Quick Facts

Species Type

Native

Size

8 to 10 inches in length

Habitat

Bottom-dweller in the Bay’s flats and channel margins

Range

Visits the lower to middle Chesapeake Bay from spring through autumn, leaving the Bay in winter for deep offshore waters. More common in the lower Bay but travels as far north as Love Point on Kent Island.

Diet

Feeds on small mollusks, crustaceans and other invertebrates

Conservation Status

Stable

Appearance

The northern puffer usually grows 8 to 10 inches in length. Its yellow, brown or olive body is covered in small prickles. It has a yellow or white belly and a tiny, beak-like mouth. Dark, vertical, splotchy bars appear on its sides and small, black spots appear on its back, sides and cheeks. Its small dorsal fin is set far back, near its tail.

Feeding

Northern puffers uses their strong, beak-like mouths to crush the shells of small mollusks, crustaceans and other invertebrates.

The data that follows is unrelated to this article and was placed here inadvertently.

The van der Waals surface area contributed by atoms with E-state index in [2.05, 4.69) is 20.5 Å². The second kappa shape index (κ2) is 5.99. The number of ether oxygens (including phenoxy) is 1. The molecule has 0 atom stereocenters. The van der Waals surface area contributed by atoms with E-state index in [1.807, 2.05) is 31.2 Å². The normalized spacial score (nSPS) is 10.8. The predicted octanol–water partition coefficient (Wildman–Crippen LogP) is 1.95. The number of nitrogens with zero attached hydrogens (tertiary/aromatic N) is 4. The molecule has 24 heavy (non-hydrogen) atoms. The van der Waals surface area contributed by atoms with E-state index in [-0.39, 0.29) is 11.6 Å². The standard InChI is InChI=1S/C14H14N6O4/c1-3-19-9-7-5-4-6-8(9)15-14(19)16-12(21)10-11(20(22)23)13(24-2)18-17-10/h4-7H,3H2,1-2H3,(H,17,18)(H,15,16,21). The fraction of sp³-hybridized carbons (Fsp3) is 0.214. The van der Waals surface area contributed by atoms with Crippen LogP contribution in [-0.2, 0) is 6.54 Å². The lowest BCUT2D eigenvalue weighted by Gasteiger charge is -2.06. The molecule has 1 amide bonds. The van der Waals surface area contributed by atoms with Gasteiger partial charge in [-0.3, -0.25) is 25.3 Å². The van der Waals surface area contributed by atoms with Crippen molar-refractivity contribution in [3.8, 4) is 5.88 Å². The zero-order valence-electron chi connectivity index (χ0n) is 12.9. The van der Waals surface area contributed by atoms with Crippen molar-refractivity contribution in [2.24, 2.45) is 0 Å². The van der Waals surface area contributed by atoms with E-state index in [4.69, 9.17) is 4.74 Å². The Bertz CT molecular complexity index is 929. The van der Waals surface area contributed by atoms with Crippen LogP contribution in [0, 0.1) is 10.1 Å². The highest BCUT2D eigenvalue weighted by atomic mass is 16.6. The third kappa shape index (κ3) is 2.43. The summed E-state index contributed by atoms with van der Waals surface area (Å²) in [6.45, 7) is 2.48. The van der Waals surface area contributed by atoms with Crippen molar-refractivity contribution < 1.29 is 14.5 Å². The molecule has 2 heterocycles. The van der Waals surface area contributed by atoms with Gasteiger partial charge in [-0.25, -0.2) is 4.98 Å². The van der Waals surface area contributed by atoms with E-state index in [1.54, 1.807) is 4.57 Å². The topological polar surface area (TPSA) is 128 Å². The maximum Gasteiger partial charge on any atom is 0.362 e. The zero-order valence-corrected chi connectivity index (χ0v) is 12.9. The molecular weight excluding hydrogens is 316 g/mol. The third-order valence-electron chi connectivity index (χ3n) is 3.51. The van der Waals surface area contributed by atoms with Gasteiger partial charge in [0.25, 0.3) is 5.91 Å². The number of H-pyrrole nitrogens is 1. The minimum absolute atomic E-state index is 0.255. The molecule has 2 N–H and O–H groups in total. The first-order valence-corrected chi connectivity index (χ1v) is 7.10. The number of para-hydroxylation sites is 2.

Predators

The puffer's ability to puff up into a prickly ball deters many predators.

Reproduction and Life Cycle

Spawning occurs from May-August in shallow waters near the shore. The female lays sticky eggs that attach to the bottom and the male guards the eggs until they hatch. Little else is known about the northern puffer's life cycle.

Did You Know?

  • Puffers puff up by inhaling air or water into a special chamber near the stomach. If caught and thrown back into the water while inflated, a northern puffer will float upside down at the surface for a few moments, then quickly deflate and swim away.
  • Although some types of puffers are poisonous, the northern puffer is not. Many people enjoy eating northern puffer, which is sold in fish markets as "sea squab."
  • The northern puffer is not an efficient swimmer; it swims by moving its tail fin back and forth like a paddle to propel itself forward.

Sources and Additional Information